Don’t get me wrong; great therapy has nothing to do with friendship. In fact, if your therapist feels more like a friend, then they are not your therapist. Instead, a good therapist should make you feel that you can form a solid partnership, a therapeutic alliance that will help you become the person you want to be, while still feeling accepted just as you are today. Oftentimes that means that the therapist can establish goals that both of you can agree on.

#6. A Great Therapist isn’t Afraid of a Challenge

An effective counselor doesn’t shy away from painful or difficult areas. On the contrary, the therapist should tackle the challenge head-on to help you sail through a difficult situation. While most of us often avoid painful feelings, emotions, and thoughts, a worthwhile therapist should pick up on when you’re doing so. This way, the counselor can explore these difficult and painful feelings to map out the course of therapy.

#7. A Great Therapist Communicates Optimism and Hope

If you have tried one therapy approach after another without luck, the chances are that you have thrown in the towel. A good therapist should be able to help you stay the course and power through the healing process. But, that will not possible if the counselor doesn’t communicate hope and optimism.

#8. A Great Therapist Shows Remarkable People Skills

Considering the nature of therapy, a good therapist should possess a solid set of interpersonal skills. Great therapists should have no problem expressing themselves. They should be astute at detecting what their clients are feeling or thinking. As far as clients are concerned, a good therapist should show acceptance, warmth, and focus on other people, not themselves.

Simply put, the counselor should have the right interpersonal skills so they could communicate in a language that you understand. When you look at the website of a potential therapist, or during a consultation call, does your potential counselor talk mostly about themselves, instead of you?

#9. A Great Therapist is Flexible

A good therapist is flexible enough to tailor the approach of therapy to your needs. They don’t use a “one size fits all” approach. The therapist should try several different options -- this way, you will have a better chance of healing.

A great therapist takes time and effort to accommodate your individual characteristics in the therapy session. Put otherwise, a good therapist makes you feel that your voice is heard, that you are part of the whole process.

#10. A Great Therapist Has Undergone Rigorous Training, Education, and Is Experienced

A good counselor should participate in ongoing education and training. Whether this is required to maintain their credentials and trading license, continuous training is crucial when it comes to making sure that clients get the best treatment. As such, a therapist who has a current research-based knowledge and skills is a sign of someone who takes your interest seriously.

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How to Choose the Right Therapist for your Needs?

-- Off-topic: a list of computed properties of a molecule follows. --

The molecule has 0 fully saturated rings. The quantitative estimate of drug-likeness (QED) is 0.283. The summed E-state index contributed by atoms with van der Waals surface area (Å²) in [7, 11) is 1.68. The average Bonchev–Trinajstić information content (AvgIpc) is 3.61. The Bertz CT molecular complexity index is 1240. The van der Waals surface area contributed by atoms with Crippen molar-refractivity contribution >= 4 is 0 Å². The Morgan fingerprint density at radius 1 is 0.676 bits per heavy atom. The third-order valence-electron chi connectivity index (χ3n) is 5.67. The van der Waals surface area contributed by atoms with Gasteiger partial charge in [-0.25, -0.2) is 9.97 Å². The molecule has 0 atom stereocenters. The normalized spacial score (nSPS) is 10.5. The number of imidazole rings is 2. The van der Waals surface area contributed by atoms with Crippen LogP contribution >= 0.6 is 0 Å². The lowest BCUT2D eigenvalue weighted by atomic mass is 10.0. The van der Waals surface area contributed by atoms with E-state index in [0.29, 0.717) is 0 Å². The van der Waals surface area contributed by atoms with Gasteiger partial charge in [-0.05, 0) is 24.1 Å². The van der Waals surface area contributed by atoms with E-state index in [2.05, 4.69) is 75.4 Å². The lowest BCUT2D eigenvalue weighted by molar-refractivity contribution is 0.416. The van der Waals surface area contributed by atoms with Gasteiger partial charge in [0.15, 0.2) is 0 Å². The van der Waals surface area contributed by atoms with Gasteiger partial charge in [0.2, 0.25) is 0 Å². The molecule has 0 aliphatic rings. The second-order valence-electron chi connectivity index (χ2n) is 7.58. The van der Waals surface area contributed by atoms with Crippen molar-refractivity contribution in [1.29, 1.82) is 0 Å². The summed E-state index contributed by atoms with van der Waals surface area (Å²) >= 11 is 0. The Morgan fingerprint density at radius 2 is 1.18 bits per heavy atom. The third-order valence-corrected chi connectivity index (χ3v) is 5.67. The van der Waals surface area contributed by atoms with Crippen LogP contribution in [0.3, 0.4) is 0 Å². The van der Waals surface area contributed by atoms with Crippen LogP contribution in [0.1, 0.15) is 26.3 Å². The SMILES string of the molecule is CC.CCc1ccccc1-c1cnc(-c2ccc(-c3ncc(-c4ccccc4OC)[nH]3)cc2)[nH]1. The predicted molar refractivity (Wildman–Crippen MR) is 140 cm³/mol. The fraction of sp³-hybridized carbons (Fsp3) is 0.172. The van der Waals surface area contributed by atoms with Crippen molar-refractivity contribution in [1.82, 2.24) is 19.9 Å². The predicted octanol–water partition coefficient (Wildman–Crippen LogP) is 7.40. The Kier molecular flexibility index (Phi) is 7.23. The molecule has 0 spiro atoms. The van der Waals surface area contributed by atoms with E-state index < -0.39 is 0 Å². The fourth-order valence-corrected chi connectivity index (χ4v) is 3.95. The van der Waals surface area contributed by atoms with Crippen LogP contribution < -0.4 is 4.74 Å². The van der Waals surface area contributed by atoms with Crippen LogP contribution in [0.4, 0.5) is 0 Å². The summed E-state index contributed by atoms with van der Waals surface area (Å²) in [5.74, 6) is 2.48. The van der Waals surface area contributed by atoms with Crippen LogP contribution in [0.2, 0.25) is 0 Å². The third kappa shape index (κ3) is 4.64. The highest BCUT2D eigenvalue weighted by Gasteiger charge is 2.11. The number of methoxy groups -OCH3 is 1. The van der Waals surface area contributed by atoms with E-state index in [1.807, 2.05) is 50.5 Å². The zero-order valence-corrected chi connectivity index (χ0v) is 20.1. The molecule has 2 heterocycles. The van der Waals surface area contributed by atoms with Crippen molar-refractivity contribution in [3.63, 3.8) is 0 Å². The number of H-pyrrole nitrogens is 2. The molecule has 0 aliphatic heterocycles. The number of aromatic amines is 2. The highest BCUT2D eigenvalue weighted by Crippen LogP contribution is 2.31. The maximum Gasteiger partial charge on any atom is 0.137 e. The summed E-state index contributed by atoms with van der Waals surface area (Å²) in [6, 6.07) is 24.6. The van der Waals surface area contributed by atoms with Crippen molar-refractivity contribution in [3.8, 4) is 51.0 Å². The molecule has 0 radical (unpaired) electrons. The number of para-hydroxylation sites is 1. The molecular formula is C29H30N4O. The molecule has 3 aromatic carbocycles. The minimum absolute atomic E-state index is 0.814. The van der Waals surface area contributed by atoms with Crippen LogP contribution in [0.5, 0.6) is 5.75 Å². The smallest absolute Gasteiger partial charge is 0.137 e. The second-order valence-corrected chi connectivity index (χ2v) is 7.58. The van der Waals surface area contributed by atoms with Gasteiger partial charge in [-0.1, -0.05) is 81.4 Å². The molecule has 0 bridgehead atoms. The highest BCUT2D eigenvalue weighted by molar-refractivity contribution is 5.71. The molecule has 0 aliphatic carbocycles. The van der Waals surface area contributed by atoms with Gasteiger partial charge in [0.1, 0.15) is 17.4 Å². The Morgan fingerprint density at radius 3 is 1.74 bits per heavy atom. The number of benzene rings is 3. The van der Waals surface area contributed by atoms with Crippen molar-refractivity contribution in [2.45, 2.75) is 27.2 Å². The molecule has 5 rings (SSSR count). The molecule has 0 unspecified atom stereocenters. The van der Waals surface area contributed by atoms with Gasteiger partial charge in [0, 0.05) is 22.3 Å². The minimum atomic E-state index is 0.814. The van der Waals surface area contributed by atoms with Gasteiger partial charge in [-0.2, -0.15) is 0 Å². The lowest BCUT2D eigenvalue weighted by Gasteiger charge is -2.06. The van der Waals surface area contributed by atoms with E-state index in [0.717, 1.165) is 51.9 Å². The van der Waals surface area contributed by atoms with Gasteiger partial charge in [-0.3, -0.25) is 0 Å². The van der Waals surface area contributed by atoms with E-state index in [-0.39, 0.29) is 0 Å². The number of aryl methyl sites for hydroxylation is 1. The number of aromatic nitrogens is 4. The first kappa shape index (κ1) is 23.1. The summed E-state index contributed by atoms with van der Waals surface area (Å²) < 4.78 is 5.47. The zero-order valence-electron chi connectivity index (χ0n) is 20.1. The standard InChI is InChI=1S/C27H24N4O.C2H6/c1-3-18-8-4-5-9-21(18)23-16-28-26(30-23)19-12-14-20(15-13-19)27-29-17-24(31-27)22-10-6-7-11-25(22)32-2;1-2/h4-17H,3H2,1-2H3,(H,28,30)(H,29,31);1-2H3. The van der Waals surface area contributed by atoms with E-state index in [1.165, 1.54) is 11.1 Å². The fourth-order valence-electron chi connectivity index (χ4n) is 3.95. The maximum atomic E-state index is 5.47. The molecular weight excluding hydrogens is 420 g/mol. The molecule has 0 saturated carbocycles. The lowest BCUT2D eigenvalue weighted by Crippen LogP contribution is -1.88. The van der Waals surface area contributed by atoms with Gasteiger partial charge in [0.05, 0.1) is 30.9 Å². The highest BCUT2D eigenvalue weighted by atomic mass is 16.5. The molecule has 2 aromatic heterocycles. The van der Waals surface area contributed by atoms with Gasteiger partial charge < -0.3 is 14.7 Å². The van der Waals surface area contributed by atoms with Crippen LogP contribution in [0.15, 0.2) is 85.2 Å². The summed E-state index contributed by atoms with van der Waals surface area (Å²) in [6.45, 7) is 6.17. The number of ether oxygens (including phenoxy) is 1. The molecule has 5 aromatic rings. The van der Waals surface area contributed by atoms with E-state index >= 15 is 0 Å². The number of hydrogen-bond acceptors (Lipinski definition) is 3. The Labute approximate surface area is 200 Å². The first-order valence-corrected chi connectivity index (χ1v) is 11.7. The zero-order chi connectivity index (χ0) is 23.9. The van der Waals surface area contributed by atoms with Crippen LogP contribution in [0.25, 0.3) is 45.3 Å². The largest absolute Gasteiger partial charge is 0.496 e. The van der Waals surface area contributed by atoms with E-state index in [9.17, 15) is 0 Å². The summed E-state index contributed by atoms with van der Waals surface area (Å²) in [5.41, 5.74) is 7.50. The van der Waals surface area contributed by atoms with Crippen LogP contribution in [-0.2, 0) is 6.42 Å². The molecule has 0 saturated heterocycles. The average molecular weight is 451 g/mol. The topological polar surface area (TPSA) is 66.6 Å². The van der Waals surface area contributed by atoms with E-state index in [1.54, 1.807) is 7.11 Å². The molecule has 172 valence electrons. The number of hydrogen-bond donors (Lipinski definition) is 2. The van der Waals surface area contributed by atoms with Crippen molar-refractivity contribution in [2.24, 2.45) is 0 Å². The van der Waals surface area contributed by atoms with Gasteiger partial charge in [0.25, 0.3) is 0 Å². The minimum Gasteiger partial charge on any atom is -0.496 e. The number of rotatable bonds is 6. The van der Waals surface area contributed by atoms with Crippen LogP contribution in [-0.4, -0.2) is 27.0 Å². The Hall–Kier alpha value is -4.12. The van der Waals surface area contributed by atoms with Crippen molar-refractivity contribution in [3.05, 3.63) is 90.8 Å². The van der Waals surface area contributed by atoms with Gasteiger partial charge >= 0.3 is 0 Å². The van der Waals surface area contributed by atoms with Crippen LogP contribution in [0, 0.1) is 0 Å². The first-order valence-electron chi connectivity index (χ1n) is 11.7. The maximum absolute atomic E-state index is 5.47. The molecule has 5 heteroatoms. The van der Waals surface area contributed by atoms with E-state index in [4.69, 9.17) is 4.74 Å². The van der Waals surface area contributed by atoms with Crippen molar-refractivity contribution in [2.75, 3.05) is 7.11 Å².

Here are some thoughts and tips on how to pick the best therapist or counselor for your situation.

Tip #1: Seek Recommendations and Referrals from Reputable Sources

The chances are that someone you know and trust knows a reputable therapist. Ask friends, family or coworkers (if appropriate) if they like their counselor. If they do, inquire more about their therapist. In fact, don’t be afraid to ask for referrals from their therapists.

If none of your relatives, friends or colleagues are seeing a therapist or they don’t feel comfy divulging information about their therapist, don’t sweat it -- it is wise that you seek recommendation or referral elsewhere. The good news is that there are several resources and institutions such as APA that can help. And of course, you can simply google "a therapist near me" and see if you can find someone who has good reviews and their website content speaks to you specifically (more about that later). Even so, you need to locate a therapist who isn’t just a convenient, but someone who is really good what they do. Another place to seek reputable referrals and recommendation is your health facility, particularly your physician.

Tip #2: Think about the Gender of the Therapist

The gender of your potential counselor might matter to you, and it might not. Some people just click with female therapist, while other go to a male therapist, or a trans or gender queer therapist. When picking a counselor, almost everyone has an instinctive idea of what gender they prefer to opt for. If you spent most of your life with your father who identifies as male, for instance, it might seem like a good idea to choose a male therapist.

Remember there’s no right or wrong choice when it comes to gender, but it is best to work with someone you are comfortable sharing with. For some people, this is no issue at all. It is also important to seek someone who understands all the intricacies of gender and everything that comes with this social construct, and are aware of issues of power and privilege,

Tip #3: Do You Research -- Shop for a Therapist Online

In the era of social media, everything -- and I mean anything and everything - can be easily be found online. Gone are the days when you had to scour through the yellow pages to zero in on a great doctor or therapist. That’s why it pays to starts your hunt for the perfect counselor online.